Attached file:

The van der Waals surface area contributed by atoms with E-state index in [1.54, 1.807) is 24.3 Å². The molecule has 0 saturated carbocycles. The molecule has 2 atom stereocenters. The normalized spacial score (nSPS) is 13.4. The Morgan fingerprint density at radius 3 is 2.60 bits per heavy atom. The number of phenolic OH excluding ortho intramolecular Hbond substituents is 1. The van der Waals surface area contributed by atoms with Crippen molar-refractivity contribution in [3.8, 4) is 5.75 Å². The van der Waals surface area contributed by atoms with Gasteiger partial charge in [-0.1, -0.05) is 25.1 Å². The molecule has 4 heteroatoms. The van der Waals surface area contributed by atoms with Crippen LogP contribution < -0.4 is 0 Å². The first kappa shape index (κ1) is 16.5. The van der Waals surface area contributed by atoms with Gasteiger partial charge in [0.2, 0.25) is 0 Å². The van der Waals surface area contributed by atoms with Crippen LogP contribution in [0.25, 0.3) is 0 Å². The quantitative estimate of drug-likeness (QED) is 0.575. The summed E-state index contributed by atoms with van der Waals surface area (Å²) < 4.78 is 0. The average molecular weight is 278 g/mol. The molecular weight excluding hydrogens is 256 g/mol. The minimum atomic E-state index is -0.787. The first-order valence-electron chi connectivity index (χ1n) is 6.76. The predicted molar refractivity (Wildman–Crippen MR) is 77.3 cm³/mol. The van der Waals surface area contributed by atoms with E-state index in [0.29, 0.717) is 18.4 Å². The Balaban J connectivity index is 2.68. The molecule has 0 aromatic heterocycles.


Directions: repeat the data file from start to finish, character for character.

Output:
The van der Waals surface area contributed by atoms with E-state index in [1.54, 1.807) is 24.3 Å². The molecule has 0 saturated carbocycles. The molecule has 2 atom stereocenters. The normalized spacial score (nSPS) is 13.4. The Morgan fingerprint density at radius 3 is 2.60 bits per heavy atom. The number of phenolic OH excluding ortho intramolecular Hbond substituents is 1. The van der Waals surface area contributed by atoms with Crippen molar-refractivity contribution in [3.8, 4) is 5.75 Å². The van der Waals surface area contributed by atoms with Gasteiger partial charge in [-0.1, -0.05) is 25.1 Å². The molecule has 4 heteroatoms. The van der Waals surface area contributed by atoms with Crippen LogP contribution < -0.4 is 0 Å². The first kappa shape index (κ1) is 16.5. The van der Waals surface area contributed by atoms with Gasteiger partial charge in [0.2, 0.25) is 0 Å². The van der Waals surface area contributed by atoms with Crippen LogP contribution in [0.25, 0.3) is 0 Å². The quantitative estimate of drug-likeness (QED) is 0.575. The summed E-state index contributed by atoms with van der Waals surface area (Å²) < 4.78 is 0. The average molecular weight is 278 g/mol. The molecular weight excluding hydrogens is 256 g/mol. The minimum atomic E-state index is -0.787. The first-order valence-electron chi connectivity index (χ1n) is 6.76. The predicted molar refractivity (Wildman–Crippen MR) is 77.3 cm³/mol. The van der Waals surface area contributed by atoms with E-state index in [0.29, 0.717) is 18.4 Å². The Balaban J connectivity index is 2.68. The molecule has 0 aromatic heterocycles.